# Add the threshold line equal to 50 (i.e., the first 50 genes)
abline(h=floor(dim(x1.norm)[1]/log(dim(x1.norm)[1])), col="red",lwd=2, lty=2)
Plots based on the $p$-values and marginal coefficients of the ranked cancer genes.

Figure 1: Plots based on the \(p\)-values and marginal coefficients of the ranked cancer genes

These plots give an idea of the number of screened genes that can be involved in the analysis to give significance to the results (in the first plot the significant genes are positioned to the right of the dashed red line; in the second one the genes are are below the dashed red line). In particular, we set the threshold equal to \(\lfloor n/ log n \rfloor=50\), i.e., the 50 first genes as DAD-screened genes.

# Selection of the DAD-screened genes
screenVars.DAD <- ScreeningMethod(
## [1] "Number of DAD-screened genes: 50"
  1. BioMedical Driven + DAta Driven Screening (BMD+DAD-screening)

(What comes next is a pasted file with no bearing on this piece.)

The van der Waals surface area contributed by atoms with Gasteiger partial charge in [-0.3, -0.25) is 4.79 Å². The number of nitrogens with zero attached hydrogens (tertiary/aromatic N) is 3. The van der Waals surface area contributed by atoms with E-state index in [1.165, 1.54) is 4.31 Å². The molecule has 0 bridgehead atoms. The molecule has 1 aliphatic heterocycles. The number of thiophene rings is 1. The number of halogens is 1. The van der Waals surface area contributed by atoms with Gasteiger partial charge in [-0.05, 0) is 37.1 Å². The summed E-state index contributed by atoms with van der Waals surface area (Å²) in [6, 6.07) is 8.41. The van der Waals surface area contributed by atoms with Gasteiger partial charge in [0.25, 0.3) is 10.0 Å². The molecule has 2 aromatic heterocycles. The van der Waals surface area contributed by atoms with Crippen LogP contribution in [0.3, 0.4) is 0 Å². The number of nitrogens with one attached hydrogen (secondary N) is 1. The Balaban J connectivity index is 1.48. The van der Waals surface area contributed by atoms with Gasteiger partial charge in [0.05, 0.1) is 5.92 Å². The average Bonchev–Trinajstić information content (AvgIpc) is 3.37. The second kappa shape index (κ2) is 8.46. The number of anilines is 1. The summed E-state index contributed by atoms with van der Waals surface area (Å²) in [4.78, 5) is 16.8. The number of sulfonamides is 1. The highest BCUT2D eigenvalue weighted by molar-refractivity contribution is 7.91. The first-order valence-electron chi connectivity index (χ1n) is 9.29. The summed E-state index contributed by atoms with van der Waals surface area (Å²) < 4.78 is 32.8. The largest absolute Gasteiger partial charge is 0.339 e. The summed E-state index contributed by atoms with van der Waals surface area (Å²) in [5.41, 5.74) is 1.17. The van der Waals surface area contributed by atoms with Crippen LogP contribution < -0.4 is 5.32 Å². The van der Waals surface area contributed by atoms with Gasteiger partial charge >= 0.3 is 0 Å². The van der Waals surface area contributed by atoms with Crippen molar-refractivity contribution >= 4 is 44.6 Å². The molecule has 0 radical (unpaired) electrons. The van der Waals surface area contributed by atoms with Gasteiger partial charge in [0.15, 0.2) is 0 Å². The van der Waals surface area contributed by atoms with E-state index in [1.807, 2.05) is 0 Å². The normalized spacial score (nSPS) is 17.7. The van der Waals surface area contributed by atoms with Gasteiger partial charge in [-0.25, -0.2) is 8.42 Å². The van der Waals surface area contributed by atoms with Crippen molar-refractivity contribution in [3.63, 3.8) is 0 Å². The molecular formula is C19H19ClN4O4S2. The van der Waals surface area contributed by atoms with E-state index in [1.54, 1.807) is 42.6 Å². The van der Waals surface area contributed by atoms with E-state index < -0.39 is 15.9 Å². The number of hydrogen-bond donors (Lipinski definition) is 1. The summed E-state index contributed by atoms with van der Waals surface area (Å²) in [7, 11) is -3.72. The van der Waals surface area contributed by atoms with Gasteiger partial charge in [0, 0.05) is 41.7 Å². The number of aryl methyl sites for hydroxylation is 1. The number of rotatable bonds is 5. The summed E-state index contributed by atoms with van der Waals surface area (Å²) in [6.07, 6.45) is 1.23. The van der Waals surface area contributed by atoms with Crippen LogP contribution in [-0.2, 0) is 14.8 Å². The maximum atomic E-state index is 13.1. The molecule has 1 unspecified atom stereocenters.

# Union of BMD- and DAD-screeened genes
screenVars.BMD.DAD <- ScreeningMethod(
## [1] "Number of BMD+DAD-screened genes: 549"

We consider as resulting set the union of the BMD and DAD-screened genes.

Network-Regularized Cox Regression

Now we are able to apply the penalized methods using the subset of screened variables in order to identify the active regression coefficients and the optimal cutoff (based on the prognostic index) on the training set. We can get reproducible results by fixing \(alpha\) (network influence) and the elements of each folds in the 5-fold cross validation. We perform the complete procedure applying CosmonetTraining() and SelectOptimalCutoff() functions.

# Set alpha and lambda parameters
alpha <- 0.5
# lambda <- 10^(seq(0,-2,-0.05))
# For reproducibility of the results
flds <- createFolds(y1$time, k = 5, list = TRUE, returnTrain = FALSE)
foldids <- rep(1,dim(y1)[1])
foldids[flds$Fold2] = 2
foldids[flds$Fold3] = 3
foldids[flds$Fold4] = 4
foldids[flds$Fold5] = 5
# BMD-screening + variable selection
# pdf(file="results/Train_KM_BMD_median.pdf",width=15, height=7)
tic("Run time")
fitTraining.BMD <- CosmonetTraining(
  nlambda = 50,
  foldid = foldids,
Training Phase (BMD-screening): cross-validation plot , Kaplan-Meier curves and distribution plot.

Figure 2: Training Phase (BMD-screening): cross-validation plot , Kaplan-Meier curves and distribution plot